WTHS prepares for 17th annual college and career fair

More than 100 colleges, cosmetology schools, military and employers available to students

High school students are constantly surrounded with decisions to be made from setting plans for the weekend to choosing which clubs or sports teams to join. The most difficult decision for these students is deciding which college or career path to follow after high school. Lucky for Washington Township High School students, their school is proactive in helping them find their calling.

The school, in partnership with the New Jersey Association of College Admissions Counseling, will host the 17th annual college and career fair on March 21 from 6 to 8 p.m. at the 9/10 gym.

“It’s an opportunity for students and families to gather information from multiple colleges and speak with professionals in various careers about what they do in order help students find their path,” school counselor Andra Williams said.

As far as colleges are concerned, more than 100 colleges and universities from across the country will be in attendance. For example: Rutgers University, Rowan University, Penn State, James Madison University, Holy Family University, Massachusetts Maritime Academy, Stockton University, Seton Hall University, Temple University, University of Connecticut, University of Alabama, University of Arizona and West Virginia University will have booths set up to give students information.

For students who don’t wish to go to college, technical institutes like PennCo Tech and UTI are scheduled to attend. Williams said a few cosmetology schools will attend, too.

As far as career paths go, Williams said representatives from the local carpenters, plumbers, pipe fitters and iron workers unions will have booths set up.

If none of the above are fitting, all five branches of the military will be in attendance.

“When we started it was just colleges,” Williams said. “This will be our third year including professionals. Many of the professionals are Washington Township High School graduates who went to college, entered their field and came back to talk about their path.”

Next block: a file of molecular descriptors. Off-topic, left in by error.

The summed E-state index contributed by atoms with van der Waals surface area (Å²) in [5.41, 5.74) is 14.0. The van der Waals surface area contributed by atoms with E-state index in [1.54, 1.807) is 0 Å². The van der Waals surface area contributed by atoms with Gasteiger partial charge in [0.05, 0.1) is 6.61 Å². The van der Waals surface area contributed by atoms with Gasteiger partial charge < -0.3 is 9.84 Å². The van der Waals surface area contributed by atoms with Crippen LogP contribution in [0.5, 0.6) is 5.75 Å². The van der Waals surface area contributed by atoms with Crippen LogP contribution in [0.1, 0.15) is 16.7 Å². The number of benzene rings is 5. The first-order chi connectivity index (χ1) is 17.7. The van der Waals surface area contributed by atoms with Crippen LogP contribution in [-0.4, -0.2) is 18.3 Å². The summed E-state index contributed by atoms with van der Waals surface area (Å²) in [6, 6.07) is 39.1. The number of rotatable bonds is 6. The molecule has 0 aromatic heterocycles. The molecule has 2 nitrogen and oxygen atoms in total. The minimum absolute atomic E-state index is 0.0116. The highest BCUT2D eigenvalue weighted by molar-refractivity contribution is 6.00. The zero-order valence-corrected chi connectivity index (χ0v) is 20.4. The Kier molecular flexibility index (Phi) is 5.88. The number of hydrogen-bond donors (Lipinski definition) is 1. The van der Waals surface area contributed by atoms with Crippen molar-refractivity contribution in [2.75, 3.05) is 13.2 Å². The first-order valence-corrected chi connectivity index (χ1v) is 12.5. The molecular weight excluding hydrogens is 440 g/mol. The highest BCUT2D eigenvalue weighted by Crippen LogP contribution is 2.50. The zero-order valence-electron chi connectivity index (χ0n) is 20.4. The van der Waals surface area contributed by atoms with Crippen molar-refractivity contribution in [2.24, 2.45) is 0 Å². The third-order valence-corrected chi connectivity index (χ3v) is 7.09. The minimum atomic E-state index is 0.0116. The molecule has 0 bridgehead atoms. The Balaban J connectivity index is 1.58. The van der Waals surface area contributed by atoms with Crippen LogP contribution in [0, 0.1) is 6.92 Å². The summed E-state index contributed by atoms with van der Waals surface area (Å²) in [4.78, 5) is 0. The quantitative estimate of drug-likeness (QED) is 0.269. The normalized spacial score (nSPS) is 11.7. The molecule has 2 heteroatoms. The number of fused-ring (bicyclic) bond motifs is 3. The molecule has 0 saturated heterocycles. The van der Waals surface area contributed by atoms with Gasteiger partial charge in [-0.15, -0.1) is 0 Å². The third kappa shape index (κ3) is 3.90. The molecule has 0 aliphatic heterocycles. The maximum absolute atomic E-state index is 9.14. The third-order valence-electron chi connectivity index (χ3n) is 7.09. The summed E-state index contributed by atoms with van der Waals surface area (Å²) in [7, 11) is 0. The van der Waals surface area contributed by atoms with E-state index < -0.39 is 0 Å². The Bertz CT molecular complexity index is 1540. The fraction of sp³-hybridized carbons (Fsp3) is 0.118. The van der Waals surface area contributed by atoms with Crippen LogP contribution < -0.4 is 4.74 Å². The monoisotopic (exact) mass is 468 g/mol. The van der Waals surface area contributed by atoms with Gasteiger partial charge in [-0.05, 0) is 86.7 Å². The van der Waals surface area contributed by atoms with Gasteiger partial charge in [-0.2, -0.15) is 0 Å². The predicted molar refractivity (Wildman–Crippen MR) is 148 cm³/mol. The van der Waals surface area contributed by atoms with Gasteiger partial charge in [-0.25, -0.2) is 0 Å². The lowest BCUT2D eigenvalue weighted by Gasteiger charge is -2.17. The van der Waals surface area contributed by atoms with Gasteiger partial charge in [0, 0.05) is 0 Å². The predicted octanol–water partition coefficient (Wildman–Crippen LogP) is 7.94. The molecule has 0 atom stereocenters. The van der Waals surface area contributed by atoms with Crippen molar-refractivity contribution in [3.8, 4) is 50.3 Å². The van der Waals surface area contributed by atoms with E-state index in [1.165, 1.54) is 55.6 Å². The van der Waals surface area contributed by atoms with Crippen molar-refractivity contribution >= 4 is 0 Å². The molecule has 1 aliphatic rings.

Williams said professionals from Jefferson Health will have booths set up to talk about careers ranging from the medical fields to fashion merchandising, physical therapy, business and law.

“I like that the kids are able to look at different colleges and get information from different representatives,” co-coordinator of the college and career fair Nicole Venere said. “It opens their eyes to colleges they didn’t think they’d apply to. I like seeing alumni coming back and paying it forward by speaking about the professions they’re involved in.”

A phone app called StriveFair is being used by colleges and students to share information. The students can register at StriveFair.com. Once registered, they will have a unique barcode colleges can scan to send them information.

Students can also prepare for the fair by using Naviace, the program the Washington Township School District uses for career and college assessments and preparations.

When it comes down to it, the convenience factor is important for students, according to Williams.

“I love that it brings our community together and offers something unique to our students,” she said. “It’s something that is convenient for our students and provides them with a very easy opportunity to gather information on a number of different colleges quickly in a place they are comfortable.”

Upon arrival, students will be given a map showing them which colleges are located where. Investors Bank will be handing out bags to hold informational packets students may receive.

With more than 100 colleges and universities, career paths, professionals and other educational opportunities, the Washington Township High School career path truly has something for everybody.

“We hope they’ll leave feeling excited about their future,” Williams said.